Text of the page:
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Recyclers ready for tons of TVs after switch to digital

January 25, 2009

Kalamazoo Gazette
Robyn Rosenthal

KALAMAZOO, MI — The switch to digital television signaling could create an environmental nightmare across the nation as consumers get rid of their outmoded analog TV sets.

But that doesn’t have to be the case locally, where area residents can recycle their electronics for free.

“It’s easy and convenient, and we want to let people know that we’re tuned in to them,” said Tom Dewhirst, facility manager for Kalamazoo County Household Hazardous Waste.

Kalamazoo County Household Hazard Waster Center technician Rob Crane stacks a television set inside the center Wednesday afternoon. The T.V. will be stored at the center until it is shipped to Grand Rapids-based Valley City Environmental Services, where it be will dismantled and recycled. According to Tom Dewhirst, facility manager at Kalamazoo County Household Hazardous Waster Center, nothing from the T.V. will end up in a landfill. Photo: Jonathon Gruenke, Kalamazoo Gazette

The organization collects electronics at least three times a week at its Lamont Avenue location in Kalamazoo. Residents may recycle up to four electronic items — including stereos, monitors, DVDs and televisions — a year for free.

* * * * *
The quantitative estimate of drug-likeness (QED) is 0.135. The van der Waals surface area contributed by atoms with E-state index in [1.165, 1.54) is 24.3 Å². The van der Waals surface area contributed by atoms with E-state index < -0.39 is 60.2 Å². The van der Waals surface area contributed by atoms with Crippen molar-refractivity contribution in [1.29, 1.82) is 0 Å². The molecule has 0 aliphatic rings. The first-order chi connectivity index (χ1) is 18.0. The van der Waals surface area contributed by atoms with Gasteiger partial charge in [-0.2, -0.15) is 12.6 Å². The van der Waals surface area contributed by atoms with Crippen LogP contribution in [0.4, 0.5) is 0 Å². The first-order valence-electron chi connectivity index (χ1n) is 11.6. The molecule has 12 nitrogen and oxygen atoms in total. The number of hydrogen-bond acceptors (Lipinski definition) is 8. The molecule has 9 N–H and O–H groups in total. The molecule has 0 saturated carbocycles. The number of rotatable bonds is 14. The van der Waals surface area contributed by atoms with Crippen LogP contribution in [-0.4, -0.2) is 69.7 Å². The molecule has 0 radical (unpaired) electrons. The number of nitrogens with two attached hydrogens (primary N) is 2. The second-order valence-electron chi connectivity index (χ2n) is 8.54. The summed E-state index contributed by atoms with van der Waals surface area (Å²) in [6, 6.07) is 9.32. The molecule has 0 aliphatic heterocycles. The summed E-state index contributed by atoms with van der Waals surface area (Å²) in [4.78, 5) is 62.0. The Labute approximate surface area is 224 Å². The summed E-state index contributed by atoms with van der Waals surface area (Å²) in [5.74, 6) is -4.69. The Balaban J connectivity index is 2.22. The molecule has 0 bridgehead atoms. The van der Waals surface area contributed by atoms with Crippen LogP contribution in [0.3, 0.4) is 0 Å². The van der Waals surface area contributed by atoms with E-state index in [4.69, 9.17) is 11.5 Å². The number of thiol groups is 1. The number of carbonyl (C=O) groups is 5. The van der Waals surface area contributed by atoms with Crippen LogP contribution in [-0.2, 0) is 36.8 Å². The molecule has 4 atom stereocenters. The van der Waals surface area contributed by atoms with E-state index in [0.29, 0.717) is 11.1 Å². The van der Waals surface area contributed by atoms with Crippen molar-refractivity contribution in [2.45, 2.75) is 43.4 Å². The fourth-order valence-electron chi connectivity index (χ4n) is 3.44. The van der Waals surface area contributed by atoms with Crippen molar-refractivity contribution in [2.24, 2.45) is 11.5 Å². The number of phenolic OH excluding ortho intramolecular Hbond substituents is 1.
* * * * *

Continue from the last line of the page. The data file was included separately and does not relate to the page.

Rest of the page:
Televisions are considered two items, and console televisions are only taken if the consoles have been removed. Small electronics, however, such as cell phones, don’t count toward the four free items.

“We found it a really popular program,” Dewhirst said. “This time of year, everything is about electronics.”

Between the Superbowl, which traditionally has given sports fans an excuse to trade up to bigger TVs, and the imminent switch to digital programming, which is scheduled for Feb. 17, environmental groups are estimating that 90 million televisions will become obsolete.

‘Tsunami of televisions’

Environmentalists fear people will kick those TVs to the curb and that the components — which contain such toxic wastes as lead and mercury — will end up in landfills here and in Third World countries, causing serious health and environmental hazards.

“We think whether the switch happens now or in the next couple months, there will be a tsunami of televisions destined for landfills and very crude recycling programs in Third World countries, both of which are not good options,” said Robin Schneider, national vice chairwoman of the Electronics Take Back Coalition, which promotes green design and responsible recycling in the electronics industry.

“People are understanding more and more that it’s not a good idea to put your TV in your trash can or on the curb, but it still happens. Rarely does a day go by when you don’t see some kind of electronics on the street corner.”

Take-back effort

The group is pushing for manufacturers to voluntary recycle their products. So far, six out of 18 major manufacturers have started some type of e-waste-recycling program.

The coalition also advocates for states to pass take-back laws that require manufactures to recycle their products. So far, 16 states and New York City have such laws. Michigan does not have a take-back law.